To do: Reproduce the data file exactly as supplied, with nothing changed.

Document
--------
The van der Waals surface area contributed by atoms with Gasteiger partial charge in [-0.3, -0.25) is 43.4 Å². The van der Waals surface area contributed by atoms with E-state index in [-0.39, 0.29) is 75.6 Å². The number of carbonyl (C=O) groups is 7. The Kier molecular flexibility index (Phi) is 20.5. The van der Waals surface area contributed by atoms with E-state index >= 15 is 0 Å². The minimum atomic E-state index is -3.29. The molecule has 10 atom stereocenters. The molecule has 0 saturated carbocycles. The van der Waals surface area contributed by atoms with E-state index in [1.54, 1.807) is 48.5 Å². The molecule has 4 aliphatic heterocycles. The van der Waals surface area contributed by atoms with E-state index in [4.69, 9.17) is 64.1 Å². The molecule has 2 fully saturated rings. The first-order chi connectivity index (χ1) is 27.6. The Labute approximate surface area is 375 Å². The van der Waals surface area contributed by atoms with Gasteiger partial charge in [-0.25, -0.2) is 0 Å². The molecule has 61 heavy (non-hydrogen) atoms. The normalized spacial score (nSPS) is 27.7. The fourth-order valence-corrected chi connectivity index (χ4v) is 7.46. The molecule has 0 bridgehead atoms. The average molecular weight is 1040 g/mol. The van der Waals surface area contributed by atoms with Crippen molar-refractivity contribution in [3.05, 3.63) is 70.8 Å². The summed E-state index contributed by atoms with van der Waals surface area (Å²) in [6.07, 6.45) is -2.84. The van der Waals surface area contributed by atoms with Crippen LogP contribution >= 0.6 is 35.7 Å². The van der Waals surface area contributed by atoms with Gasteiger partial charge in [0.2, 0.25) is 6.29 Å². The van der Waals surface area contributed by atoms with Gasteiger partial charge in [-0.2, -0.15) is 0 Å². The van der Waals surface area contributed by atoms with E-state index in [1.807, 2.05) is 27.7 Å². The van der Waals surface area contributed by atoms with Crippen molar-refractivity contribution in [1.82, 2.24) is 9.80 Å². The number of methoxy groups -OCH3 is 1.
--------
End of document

The van der Waals surface area contributed by atoms with Gasteiger partial charge in [-0.3, -0.25) is 43.4 Å². The van der Waals surface area contributed by atoms with E-state index in [-0.39, 0.29) is 75.6 Å². The number of carbonyl (C=O) groups is 7. The Kier molecular flexibility index (Phi) is 20.5. The van der Waals surface area contributed by atoms with E-state index >= 15 is 0 Å². The minimum atomic E-state index is -3.29. The molecule has 10 atom stereocenters. The molecule has 0 saturated carbocycles. The van der Waals surface area contributed by atoms with E-state index in [1.54, 1.807) is 48.5 Å². The molecule has 4 aliphatic heterocycles. The van der Waals surface area contributed by atoms with E-state index in [4.69, 9.17) is 64.1 Å². The molecule has 2 fully saturated rings. The first-order chi connectivity index (χ1) is 27.6. The Labute approximate surface area is 375 Å². The van der Waals surface area contributed by atoms with Gasteiger partial charge in [-0.25, -0.2) is 0 Å². The molecule has 61 heavy (non-hydrogen) atoms. The normalized spacial score (nSPS) is 27.7. The fourth-order valence-corrected chi connectivity index (χ4v) is 7.46. The molecule has 0 bridgehead atoms. The average molecular weight is 1040 g/mol. The van der Waals surface area contributed by atoms with Crippen molar-refractivity contribution in [3.05, 3.63) is 70.8 Å². The summed E-state index contributed by atoms with van der Waals surface area (Å²) in [6.07, 6.45) is -2.84. The van der Waals surface area contributed by atoms with Crippen LogP contribution >= 0.6 is 35.7 Å². The van der Waals surface area contributed by atoms with Gasteiger partial charge in [0.2, 0.25) is 6.29 Å². The van der Waals surface area contributed by atoms with Gasteiger partial charge in [-0.2, -0.15) is 0 Å². The van der Waals surface area contributed by atoms with E-state index in [1.807, 2.05) is 27.7 Å². The van der Waals surface area contributed by atoms with Crippen molar-refractivity contribution in [1.82, 2.24) is 9.80 Å². The number of methoxy groups -OCH3 is 1.